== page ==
Committee for a Responsible Federal Budget

Herman Cain's 9-9-9 Plan

Oct 12, 2011 | Budgets & Projections| Taxes

Republican presidential candidate Herman Cain's economic plan received a lot of attention at Tuesday night's debate. Regardless of what one thinks about the plan itself, the fact that it generated so much discussion is a positive development. With so many voters justifiably concerned about the economy and yearning for their leaders to adopt sound policies that will spur growth in the short and long-run, the focus on Cain's plan underscores the dearth of concrete ideas from policymakers and the public's desire for action. The debate in this campaign season over fiscal policies that will ensure a brighter economic future is truly welcome and essential. CRFB hopes to see more plans from candidates, particularly from those who would criticize the ideas of their opponents without offering their own proposals. Jon Huntsman also has a tax plan that we briefly examined here.

That said, and as others have noted, the plan lacks the full detail that would enable a thorough analysis of its ultimate impact on taxpayers and the federal budget. A few experts have made an attempt to describe the impact of the plan (see Bruce Bartlett’s column and former Joint Committee on Taxation Staff Director Ed Kleinbard’s attempt at a fuller analysis of the plan).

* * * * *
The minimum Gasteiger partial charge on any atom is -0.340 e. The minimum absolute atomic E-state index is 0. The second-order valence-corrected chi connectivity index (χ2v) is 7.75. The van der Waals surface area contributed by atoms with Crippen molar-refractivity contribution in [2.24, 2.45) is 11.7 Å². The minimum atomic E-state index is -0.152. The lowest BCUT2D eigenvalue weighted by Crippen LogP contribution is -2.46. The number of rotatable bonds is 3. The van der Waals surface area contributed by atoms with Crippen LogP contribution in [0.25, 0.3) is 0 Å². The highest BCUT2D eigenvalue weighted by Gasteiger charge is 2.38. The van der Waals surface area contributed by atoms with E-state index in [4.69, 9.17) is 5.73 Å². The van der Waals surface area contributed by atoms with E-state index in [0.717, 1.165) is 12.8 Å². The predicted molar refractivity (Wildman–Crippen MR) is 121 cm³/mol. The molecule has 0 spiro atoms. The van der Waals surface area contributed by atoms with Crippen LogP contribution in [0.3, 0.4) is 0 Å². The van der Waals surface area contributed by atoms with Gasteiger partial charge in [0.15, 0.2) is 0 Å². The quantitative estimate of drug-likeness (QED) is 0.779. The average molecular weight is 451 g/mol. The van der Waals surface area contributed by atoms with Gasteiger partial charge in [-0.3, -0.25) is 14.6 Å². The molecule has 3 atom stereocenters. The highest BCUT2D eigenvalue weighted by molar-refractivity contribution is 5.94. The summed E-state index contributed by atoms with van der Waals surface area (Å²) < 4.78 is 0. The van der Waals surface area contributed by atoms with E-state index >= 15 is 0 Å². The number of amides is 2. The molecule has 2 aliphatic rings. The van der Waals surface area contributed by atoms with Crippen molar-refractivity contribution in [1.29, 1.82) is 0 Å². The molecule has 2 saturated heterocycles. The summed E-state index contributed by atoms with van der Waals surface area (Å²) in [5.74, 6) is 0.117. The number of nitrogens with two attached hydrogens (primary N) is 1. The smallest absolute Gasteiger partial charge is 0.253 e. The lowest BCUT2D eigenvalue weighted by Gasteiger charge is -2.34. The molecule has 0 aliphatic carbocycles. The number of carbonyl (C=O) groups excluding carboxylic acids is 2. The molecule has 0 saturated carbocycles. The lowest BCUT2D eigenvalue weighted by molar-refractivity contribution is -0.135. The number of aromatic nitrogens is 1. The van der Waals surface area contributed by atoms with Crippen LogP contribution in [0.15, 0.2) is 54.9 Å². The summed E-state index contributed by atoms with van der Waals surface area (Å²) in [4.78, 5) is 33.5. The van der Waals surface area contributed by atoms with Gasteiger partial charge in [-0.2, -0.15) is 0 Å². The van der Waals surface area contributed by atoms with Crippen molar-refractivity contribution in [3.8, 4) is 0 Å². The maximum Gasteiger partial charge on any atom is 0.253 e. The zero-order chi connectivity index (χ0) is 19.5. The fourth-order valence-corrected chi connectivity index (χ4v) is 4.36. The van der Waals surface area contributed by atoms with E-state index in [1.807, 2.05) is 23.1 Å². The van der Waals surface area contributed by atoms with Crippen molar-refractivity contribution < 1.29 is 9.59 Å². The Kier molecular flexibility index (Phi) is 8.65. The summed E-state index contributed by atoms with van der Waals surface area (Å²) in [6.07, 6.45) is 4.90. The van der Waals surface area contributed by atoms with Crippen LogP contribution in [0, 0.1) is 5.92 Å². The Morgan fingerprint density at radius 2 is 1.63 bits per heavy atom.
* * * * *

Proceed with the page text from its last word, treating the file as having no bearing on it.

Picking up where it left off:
In the first phase of a three phase proposal, the so-called 9-9-9 plan would make a number of fairly big changes to the current tax code. The 9-9-9 part of the plan refers to new rates on corporate and personal income, and a new national sales tax:

9% Business Flat Tax: Taxes gross income minus all investments, purchases from other businesses and dividends to shareholders. Creates empowerment zones that will offer deductions for payrolls of people employed in the zone.

9% Individual Flat Tax: Taxes gross income minus charitable deductions. People who live or work in empowerment zones will receive additional deductions.

9% National Sales Tax: This would be in addition to state and local sales taxes.

The 9-9-9 plan would also:

  • Eliminate the payroll tax.
  • Eliminate the capital gains tax.
  • End the so called “death tax” (the estate tax).
  • And eliminate the double taxation of dividends.

In the second phase of the plan, Cain proposes implementing a “Fair Tax”, which is assumed to resemble this proposal from Americans for Fair Taxation. It appears that the Fair Tax is intended to replace the individual and business taxation pieces of the 9-9-9 plan and to supersede the national sales tax.  Again, the devil is in the details and many of those are missing.

The 9-9-9 plan has faced quite a bit of criticism, with even some conservatives conceding that one obvious consequence would be to significantly lower taxes on the wealthy, while imposing a new tax on those who currently do not make enough to pay income tax (although everyone who works currently pays payroll taxes, which would be eliminated under the plan). Additionally, those who have attempted to estimate the impacts of 9-9-9 don’t believe it would be revenue neutral compared to current law levels, as Cain contends.

We look forward to learning more details of the 9-9-9 plan so that we can better assess it's impact on the budget.  Yet we commend Mr. Cain for offering some specifics of his economic plan and contributing to a desperately needed discussion on economic and fiscal policy.